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A Day in the Life of Matthew: Living with Type 1 Diabetes

Published on Nov. 30, 2020

My name is Matthew, and I was diagnosed with type 1 diabetes two years ago. This means that my pancreas does not produce enough insulin for my body to maintain the appropriate sugar (or glucose) level I need in order to sustain my energy. Too much insulin will cause my sugar to be too high and not enough insulin can make my sugar too low. In both cases, I won’t feel so great.

As a result, I carry a TANDEM insulin pump and Dexcom to continuously monitor my blood sugar level and so that I don’t have to poke my finger to test a blood drop (which can be common testing for many diabetics). At 14 years old, this technology helps me live my life without too many disruptions.

Some days are easier than others, so follow me as I go about my Thursday:

8:40 a.m. -- I wake up and check my blood sugar before breakfast. It was 196, which is normal. I have eggs and bacon but avoid the toast. As a diabetic, I try to avoid sugar and carbs because it can cause my sugar level to rise.

9 a.m. -- Virtual learning -- during first period, my Dexcom meter starts to beep. It sounds like a truck backing up. Even my friends know that when this alerts me, my sugar is either too high or too low. Right now, it is a little low. So I mute my Zoom and turn off my camera to quickly grab a glass of apple juice (this is my go-to to get my sugar to rise because it has so much sugar). If I was physically at school, I would have to go to the nurse’s office, but this is one benefit of learning from home.

10 a.m. -- It is second period and virtual learning continues with P.E. band class. This little bit of activity couldn’t have come at a better time. BEEP! BEEP! BEEP! There goes my Dexcom again. I check my sugar — 305, which is a little higher than I would like it to be. I must have had too much apple juice. This explains the headache I have (common when my sugar is high). I am going to wait a little while to check it again and hope that my sugar levels out.

10:55 a.m. -- Today we are watching a video in English class and taking notes. My head still hurts and I can feel that my sugar level is still on the higher side, so I correct it with one unit of insulin. This will be just enough to drop my blood glucose by 40 mg/dl. (A little bit of math during English class may not be common for most kids, but basic math is part of my every day.)

11:45 a.m. -- Now it is time for my ACTUAL math class – but reviewing graphs and tables is not my favorite!

12:30 p.m. -- Lunch time at last! I check my sugar before I eat and it is 150. I snack on some ham and cheese and take a quick 15-minute nap before my next class.

1 p.m. -- Science class starts and I have a major test today. I am feeling better now than I did this morning -- the nap helped, my headache is gone and my sugar is stable at 130.

1:50 p.m. -- It is time for yearbook class. Today we are working on layouts and editing pictures. It has been a few hours since lunch and I can feel my sugar getting low. I take a break to eat a sandwich and drink some water.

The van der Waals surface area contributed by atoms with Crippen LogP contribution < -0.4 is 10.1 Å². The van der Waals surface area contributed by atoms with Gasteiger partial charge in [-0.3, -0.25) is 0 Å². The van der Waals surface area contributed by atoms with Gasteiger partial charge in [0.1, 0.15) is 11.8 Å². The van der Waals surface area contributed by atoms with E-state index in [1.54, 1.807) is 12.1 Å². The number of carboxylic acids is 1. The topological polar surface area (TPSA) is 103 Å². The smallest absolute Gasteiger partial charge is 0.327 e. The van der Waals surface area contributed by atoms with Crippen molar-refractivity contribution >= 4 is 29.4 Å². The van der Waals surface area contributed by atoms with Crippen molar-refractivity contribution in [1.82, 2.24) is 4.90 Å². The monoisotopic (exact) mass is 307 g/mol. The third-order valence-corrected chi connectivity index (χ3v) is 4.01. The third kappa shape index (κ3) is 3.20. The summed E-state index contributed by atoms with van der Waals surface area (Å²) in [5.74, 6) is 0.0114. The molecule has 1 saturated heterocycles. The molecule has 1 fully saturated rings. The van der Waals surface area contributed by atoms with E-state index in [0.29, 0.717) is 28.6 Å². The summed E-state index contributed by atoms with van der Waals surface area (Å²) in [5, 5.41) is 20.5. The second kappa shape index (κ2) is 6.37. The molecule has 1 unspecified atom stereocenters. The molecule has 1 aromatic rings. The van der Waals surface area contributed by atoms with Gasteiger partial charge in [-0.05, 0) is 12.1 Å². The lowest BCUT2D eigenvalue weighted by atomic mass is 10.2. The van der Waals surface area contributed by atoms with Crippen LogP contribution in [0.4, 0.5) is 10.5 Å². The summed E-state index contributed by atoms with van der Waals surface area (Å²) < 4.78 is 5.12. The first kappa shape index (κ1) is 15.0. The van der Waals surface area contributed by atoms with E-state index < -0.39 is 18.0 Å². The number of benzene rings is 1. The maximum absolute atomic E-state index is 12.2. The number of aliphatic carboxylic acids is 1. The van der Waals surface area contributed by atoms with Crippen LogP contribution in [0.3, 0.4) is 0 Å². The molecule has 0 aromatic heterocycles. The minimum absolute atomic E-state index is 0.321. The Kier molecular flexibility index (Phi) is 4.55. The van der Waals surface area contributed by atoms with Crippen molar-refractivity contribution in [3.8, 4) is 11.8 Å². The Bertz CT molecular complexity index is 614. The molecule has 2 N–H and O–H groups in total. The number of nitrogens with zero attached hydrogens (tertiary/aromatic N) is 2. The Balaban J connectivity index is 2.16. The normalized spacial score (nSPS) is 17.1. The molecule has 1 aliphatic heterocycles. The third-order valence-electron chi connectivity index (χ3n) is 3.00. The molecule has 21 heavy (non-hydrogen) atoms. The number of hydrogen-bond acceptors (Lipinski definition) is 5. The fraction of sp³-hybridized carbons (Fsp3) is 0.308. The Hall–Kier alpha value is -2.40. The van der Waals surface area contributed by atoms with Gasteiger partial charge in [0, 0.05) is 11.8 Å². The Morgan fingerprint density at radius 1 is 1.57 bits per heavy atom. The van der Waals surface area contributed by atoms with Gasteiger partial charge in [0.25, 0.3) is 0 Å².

3:30 p.m. -- I get to baseball practice and check my sugar. It is 110. Since it is a bit on the lower side, I drink some orange juice – just enough to get my sugar above 150. Before practice, I disconnect my Dexcom so that it doesn’t break and I like to make sure that my levels are just right before doing this.

5:30 p.m. -- It is dinner time and I definitely worked up an appetite at practice, so I will be sure to give myself a few extra units of inulin to splurge on my mom’s steak, salad, rice and chocolate cake.

6:30 p.m. -- I change my transmitter on the Dexcom (needed every 10 days) and my insulin pump site on the TANDEM (needed every three days). 

7:30 p.m. -- I take a shower while my pump is on the charger. Since I disconnected my insulin pump, I have to wait three hours for the Dexcom sensor to reconnect.

8 p.m. -- While doing homework, my sugar feels high. Since my Dexcom is on the charger, I have to manually check my sugar by poking my finger and putting a drop of blood on a test strip. It is 400, so I give myself a few units to drop my sugar level a bit.

10:30 p.m. -- I am done with homework. My Dexcom has not reconnected so I check my sugar by poking my finger again – it is 299. At this level, it is safe for me to go to sleep. But I set my alarm for 11:30 p.m. to re-check my blood levels and make sure that the Dexcom reconnects.

All in all, living with diabetes has made me more mindful of what I do, eat and drink. My condition forces me to plan and prepare more than most kids my age. At all times, I have my glucagon, snacks, test strips, blood glucose meter, insulin, infusion set, cartridge and syringes in case of an emergency. If I can manage, others can, too!

I am thankful that my condition is manageable and that I have the support from my family, teachers, coaches and doctors. Because of my support team, I feel like I get to lead an active life.

Written by Matthew Gil, a type 1 diabetic and Valley Children’s patient